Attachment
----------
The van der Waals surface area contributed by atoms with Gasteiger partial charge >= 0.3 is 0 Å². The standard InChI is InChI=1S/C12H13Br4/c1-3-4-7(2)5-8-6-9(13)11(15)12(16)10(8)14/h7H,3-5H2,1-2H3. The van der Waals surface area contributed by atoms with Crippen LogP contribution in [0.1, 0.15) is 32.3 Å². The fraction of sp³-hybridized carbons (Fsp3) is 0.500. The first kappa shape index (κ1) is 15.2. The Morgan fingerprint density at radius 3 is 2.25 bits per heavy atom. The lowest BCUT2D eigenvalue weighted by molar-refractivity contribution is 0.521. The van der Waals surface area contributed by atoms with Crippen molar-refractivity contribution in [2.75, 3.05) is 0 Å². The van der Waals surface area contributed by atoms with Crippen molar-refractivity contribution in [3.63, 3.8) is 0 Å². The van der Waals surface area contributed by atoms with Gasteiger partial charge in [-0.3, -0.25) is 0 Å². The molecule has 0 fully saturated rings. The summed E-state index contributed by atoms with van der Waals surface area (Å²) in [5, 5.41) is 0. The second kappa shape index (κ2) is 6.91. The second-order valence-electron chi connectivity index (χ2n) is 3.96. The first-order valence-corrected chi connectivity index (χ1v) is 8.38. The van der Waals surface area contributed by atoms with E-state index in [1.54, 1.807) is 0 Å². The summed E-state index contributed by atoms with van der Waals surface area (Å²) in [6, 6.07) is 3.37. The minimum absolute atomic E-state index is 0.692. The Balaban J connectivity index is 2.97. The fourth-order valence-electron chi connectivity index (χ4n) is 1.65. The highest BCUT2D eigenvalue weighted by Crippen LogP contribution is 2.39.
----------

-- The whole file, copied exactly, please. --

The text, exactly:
The van der Waals surface area contributed by atoms with Gasteiger partial charge >= 0.3 is 0 Å². The standard InChI is InChI=1S/C12H13Br4/c1-3-4-7(2)5-8-6-9(13)11(15)12(16)10(8)14/h7H,3-5H2,1-2H3. The van der Waals surface area contributed by atoms with Crippen LogP contribution in [0.1, 0.15) is 32.3 Å². The fraction of sp³-hybridized carbons (Fsp3) is 0.500. The first kappa shape index (κ1) is 15.2. The Morgan fingerprint density at radius 3 is 2.25 bits per heavy atom. The lowest BCUT2D eigenvalue weighted by molar-refractivity contribution is 0.521. The van der Waals surface area contributed by atoms with Crippen molar-refractivity contribution in [2.75, 3.05) is 0 Å². The van der Waals surface area contributed by atoms with Crippen molar-refractivity contribution in [3.63, 3.8) is 0 Å². The van der Waals surface area contributed by atoms with Gasteiger partial charge in [-0.3, -0.25) is 0 Å². The molecule has 0 fully saturated rings. The summed E-state index contributed by atoms with van der Waals surface area (Å²) in [5, 5.41) is 0. The second kappa shape index (κ2) is 6.91. The second-order valence-electron chi connectivity index (χ2n) is 3.96. The first-order valence-corrected chi connectivity index (χ1v) is 8.38. The van der Waals surface area contributed by atoms with E-state index in [1.54, 1.807) is 0 Å². The summed E-state index contributed by atoms with van der Waals surface area (Å²) in [6, 6.07) is 3.37. The minimum absolute atomic E-state index is 0.692. The Balaban J connectivity index is 2.97. The fourth-order valence-electron chi connectivity index (χ4n) is 1.65. The highest BCUT2D eigenvalue weighted by Crippen LogP contribution is 2.39.